(Mr Allen) The Ministry would be one good place to start. Schools also. We are ending up with generations of people who do not really know how food is produced because there is nowhere local to take them to show them. With relocalisation that awareness begins and schools can build relationships with producers.

  597. So you would advocate perhaps the construction of a localisation index?
  (Mr Allen) I would imagine that the Business Development Agencies in the regions could have an important role to play in that.

  Mr Jack: Thank you.

Mr Öpik

  598. As you know, I think that relocalisation concepts probably do represent an important element in future farm planning. The question I have is to what extent do you think it would be viable to test that hypothesis out in a test area? I happen to be near the Machynlleth in West Wales, do you think it would be viable to set up an experimental relocalisation initiative throughout Montgomeryshire and the Mid Wales area? Is that something we could do as a pilot?
  (Mr Allen) Absolutely. There is no reason whatsoever why that could not be done. If that produces answers different from what we think they will be, all the better, we have learned something we did not know. Also I think regional twinnings are important, where you have twinning with perhaps an area in Europe, where relocalisation is stronger, so when locals, farmers, teachers, development workers, business people go there and see how strong the localised links are there, they will bring something of that back with them.


  599. I have a vivid recollection that when the Committee went to the United States looking at world trade we went to Minnesota and we met Pilsbury, one of the large America companies, and they had a lady whose job it was to do research on consumer habits and what the consumer wanted. She told us that in the United States now the demands for convenience was such that the housewife was not willing to spend more than ten minutes in the kitchen preparing anything. They did not mind sitting down with the family to eat a meal but they did not want to spend their time alone in the kitchen preparing it. For breakfast food people did not want to have to put the milk on the cornflakes, that was a labour too many. With a very high number of women in work, which is characteristic with the United Kingdom as well, this demand to push towards convenience was something they had to take into account. The philosophy and the mechanisms you are underlining, are they compatible with that sort of sociological trend?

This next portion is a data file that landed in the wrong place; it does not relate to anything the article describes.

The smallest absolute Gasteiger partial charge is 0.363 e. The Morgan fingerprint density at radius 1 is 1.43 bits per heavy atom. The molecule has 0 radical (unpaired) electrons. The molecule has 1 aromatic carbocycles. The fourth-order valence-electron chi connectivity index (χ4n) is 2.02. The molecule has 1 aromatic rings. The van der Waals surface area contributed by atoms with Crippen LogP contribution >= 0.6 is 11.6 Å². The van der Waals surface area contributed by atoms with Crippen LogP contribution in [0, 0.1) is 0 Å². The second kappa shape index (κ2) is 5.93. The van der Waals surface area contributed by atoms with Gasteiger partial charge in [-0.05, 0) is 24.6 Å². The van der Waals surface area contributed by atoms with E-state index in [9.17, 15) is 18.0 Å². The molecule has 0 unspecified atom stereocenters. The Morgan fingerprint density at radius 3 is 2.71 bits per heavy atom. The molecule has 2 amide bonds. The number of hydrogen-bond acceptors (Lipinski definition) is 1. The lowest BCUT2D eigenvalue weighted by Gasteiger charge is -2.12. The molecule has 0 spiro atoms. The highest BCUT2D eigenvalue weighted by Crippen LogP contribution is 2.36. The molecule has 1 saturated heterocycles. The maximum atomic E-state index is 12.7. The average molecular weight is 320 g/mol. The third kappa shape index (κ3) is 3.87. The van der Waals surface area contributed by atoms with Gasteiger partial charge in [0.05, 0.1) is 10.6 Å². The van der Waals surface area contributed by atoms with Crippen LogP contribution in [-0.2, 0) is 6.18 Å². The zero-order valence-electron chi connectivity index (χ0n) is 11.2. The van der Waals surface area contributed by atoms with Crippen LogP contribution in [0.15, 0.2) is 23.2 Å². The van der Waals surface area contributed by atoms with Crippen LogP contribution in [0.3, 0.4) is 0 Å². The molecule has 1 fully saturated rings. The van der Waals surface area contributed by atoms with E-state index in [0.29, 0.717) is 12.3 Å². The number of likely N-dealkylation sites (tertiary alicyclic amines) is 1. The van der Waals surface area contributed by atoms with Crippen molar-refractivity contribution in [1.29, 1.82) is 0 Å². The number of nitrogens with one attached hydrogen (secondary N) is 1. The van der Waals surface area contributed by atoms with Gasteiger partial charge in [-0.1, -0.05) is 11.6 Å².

(Mr Allen) I am not sure that that trend is wholly manifest in the United Kingdom, there is some resistance to that. There is no fundamental reason why you could not have a more equitable mix than we have now. I do not think, necessarily, we want the milk already on our cornflakes, to my mind they would be soggy mush as soon as you opened them. What we are finding is that we now have housewives having to think, "Is this really safe? Is this really what I should be giving to my children". That, somehow, takes some of the fun away from preparing food, whereas the systems where you know you can ring up the farm that produced it, you know that you can ring up and you will get a warm reception from the person at the other end, and you can even visit the place where it is produced and buy some there on the farm, that is nice to know. I am not saying that everyone will take that up all of the time, but it is something that money cannot buy.